This is the second post in the series on alternative schools. The original article appeared in the Teacher Plus magazine and is available here. Hope you like it…
“I would have our young men and young women learn as much of English and other world languages as they like, and then expect them to give the benefits of their learning to India and the outside world… But I would not have a single Indian forget, neglect or be ashamed of his mother tongue, or to feel that he or she cannot think or express the best thoughts in his or her own vernacular.”
– Mahatma Gandhi
When I explained that I was going around the country collecting alternative school stories, Vidya Patwardhan wrote back: “Well, Aksharnandan is a mainstream school, exploring innovative spaces within. So cannot really be called ‘Alternative’.”
As she graciously showed me around Aksharnandan, Vidya told me how it all began. Vidya, who has an MA and an MPhil in Anthropology, was working on teacher training at the NG Naralkar foundation and she felt that this was having limited impact on the triangle of teaching/ learning/ evaluation. This insight was the seed for a group of like-minded persons from varied walks of life coming together to form Aksharnandan. In addition to integrating information, knowledge, values and skills, Aksharnandan anchored itself firmly on the following pillars –
a. Using vernacular (Marathi) as the medium of learning (Aksharnandan’s website echoes Gandhiji as it states: “A truly universal mind can grow, only when it strikes strong roots in its indigenous soil.”)
b. Focusing on a cooperative, non-competitive environment
c. Building sensitivity to ecology and environment
d. Following democratic values
e. Integrating Head, Hand and Heart (3Hs)
f. Making the school inclusive
As we walked through the non-box-like architecture of the school’s new building, what was very noticeable was the children’s art and writing work displayed over all the walls. On one wall I remember a large painted tree with hidden animals in it, and I noticed that a snail shell stuck on the wall looked very real. We peeped into some classrooms and I saw relaxed looking children in small groups sitting around and quietly working on furniture-less floors. In the rooms where the teacher was talking, the children faced her but even here it didn’t look like a ‘class’ was being conducted. I also got a glimpse of a child sleeping with his knees up on a low bench in the corner of one of the classrooms.
Two stories Vidya told me highlight the teaching/ learning methodology they follow at Aksharnandan. 6th standard children working in groups follow bank procedures to get loans of 500 to 700 Rupees that the school facilitates. The children use the money to buy raw materials to create artifacts that they then sell. The other story is that many activities that integrate head, heart and hands, cooking Vidya thinks is an especially good example, is done by all the children in all the classes.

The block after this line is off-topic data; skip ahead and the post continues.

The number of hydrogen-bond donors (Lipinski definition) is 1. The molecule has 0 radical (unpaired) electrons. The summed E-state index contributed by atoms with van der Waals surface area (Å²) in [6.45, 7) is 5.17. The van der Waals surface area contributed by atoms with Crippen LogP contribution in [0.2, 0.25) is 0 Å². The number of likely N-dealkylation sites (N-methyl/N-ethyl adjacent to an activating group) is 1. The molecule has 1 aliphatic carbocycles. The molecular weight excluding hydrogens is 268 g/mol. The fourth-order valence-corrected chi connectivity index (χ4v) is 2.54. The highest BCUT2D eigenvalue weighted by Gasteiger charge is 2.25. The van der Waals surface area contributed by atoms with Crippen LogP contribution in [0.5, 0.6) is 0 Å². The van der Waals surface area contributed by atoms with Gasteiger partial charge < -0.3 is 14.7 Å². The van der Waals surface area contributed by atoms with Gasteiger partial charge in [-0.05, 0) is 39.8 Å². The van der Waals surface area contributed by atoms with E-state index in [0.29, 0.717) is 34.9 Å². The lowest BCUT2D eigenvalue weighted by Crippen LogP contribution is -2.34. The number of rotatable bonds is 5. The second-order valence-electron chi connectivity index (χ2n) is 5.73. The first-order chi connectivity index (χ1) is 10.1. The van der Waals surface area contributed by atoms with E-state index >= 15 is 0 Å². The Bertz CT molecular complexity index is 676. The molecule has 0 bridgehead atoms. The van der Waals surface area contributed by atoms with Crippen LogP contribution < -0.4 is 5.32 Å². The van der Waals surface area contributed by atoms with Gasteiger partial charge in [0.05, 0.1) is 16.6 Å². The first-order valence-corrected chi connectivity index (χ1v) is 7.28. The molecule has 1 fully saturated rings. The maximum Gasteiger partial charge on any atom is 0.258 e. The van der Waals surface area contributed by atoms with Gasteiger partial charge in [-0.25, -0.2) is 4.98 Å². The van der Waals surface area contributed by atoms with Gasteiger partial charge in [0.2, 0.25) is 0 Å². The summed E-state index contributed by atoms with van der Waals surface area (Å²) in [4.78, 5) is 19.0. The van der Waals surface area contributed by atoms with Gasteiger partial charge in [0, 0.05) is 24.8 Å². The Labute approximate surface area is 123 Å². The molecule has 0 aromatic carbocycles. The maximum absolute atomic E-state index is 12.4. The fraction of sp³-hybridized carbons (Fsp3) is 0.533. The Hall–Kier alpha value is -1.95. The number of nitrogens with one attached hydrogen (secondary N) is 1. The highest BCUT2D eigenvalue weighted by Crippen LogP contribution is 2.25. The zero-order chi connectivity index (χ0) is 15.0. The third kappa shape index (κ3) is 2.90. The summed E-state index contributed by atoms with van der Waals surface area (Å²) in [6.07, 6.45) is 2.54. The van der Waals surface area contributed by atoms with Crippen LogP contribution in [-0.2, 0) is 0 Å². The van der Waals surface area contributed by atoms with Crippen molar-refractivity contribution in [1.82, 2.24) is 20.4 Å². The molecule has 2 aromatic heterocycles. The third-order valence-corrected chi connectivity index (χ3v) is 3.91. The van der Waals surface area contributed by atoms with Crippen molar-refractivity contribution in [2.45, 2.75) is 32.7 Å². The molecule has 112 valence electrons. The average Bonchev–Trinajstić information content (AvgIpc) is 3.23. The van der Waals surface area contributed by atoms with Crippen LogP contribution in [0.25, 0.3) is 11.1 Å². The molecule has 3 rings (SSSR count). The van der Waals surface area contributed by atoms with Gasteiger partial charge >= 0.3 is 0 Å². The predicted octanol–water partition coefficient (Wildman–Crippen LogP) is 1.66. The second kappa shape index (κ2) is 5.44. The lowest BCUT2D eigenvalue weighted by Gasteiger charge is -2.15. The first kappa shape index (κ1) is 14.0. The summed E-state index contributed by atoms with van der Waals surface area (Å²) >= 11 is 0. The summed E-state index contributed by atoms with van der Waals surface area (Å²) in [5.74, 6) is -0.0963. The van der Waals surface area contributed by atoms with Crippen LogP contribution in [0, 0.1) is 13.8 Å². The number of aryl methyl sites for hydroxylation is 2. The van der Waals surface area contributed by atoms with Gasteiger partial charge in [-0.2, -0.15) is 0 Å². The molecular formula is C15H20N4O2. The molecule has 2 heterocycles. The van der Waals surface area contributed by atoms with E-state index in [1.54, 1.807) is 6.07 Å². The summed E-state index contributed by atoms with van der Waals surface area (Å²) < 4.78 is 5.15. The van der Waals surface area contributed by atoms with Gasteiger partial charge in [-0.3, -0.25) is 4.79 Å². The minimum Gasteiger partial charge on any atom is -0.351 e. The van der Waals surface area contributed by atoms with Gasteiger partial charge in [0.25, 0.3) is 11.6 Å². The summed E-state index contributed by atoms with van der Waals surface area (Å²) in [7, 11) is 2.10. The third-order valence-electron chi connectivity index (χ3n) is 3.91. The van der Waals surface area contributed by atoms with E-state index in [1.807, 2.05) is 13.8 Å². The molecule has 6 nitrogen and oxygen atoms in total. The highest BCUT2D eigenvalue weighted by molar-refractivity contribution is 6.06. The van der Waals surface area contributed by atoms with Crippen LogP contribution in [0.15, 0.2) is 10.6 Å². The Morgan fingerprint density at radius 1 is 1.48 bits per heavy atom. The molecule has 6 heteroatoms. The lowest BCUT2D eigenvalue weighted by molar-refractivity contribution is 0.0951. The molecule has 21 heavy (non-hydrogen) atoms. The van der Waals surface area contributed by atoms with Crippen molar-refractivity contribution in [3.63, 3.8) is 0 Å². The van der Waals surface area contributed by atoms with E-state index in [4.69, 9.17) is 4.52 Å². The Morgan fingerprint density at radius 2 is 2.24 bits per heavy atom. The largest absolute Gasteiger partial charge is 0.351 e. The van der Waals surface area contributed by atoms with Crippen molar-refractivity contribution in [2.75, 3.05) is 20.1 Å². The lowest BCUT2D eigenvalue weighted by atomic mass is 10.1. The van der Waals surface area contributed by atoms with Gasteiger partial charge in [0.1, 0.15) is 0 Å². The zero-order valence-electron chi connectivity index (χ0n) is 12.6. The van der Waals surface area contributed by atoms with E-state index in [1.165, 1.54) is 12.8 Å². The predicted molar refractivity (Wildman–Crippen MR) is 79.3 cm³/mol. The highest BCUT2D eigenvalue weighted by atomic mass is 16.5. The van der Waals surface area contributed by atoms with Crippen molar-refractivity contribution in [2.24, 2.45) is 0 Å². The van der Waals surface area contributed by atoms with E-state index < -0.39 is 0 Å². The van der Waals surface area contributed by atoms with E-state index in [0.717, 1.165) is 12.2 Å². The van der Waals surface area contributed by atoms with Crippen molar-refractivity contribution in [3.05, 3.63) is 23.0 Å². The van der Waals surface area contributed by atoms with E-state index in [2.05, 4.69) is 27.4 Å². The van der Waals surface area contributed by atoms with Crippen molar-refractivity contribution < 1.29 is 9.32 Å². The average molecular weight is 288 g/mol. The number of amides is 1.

My visit to Aksharnandan renewed my faith in how much difference a small group of determined, compassionate individuals could make. In my thank you mail to Vidya I wrote:
“Thank you for the time you took out of your busy schedule to meet me. It was wonderful getting to spend time in the circle of your wisdom and warmth. I came away really inspired by what you have done at Aksharnandan. You said that you are ‘mainstream’, well I think that many ‘alternative’ schools can learn some basics about real education from Aksharnandan.”
I thought Vidya’s response proved my point:
“Arun, I also enjoyed talking to you. ‘circle of wisdom and warmth’! Well put Arun but a bit exaggerated. Would love to meet your family, perhaps next time I’m in Kerala.”
I think ‘Wisdom and warmth’ it is, and that is probably what reflects off from everything in the unique ‘mainstream’ experiment called Aksharnandan.
Name of school: Aksharnandan
Been around since: 1992
Number of teachers/ staff: 20 full time and 25 contributory (part time)
Number of children: 484 (40 students in one class and no class divisions)
Classes handled: KG to 10
USP: Marathi medium school that follows democratic values and propagates a non-competitive, ecologically sensitive worldview interweaving academic studies with productive activities.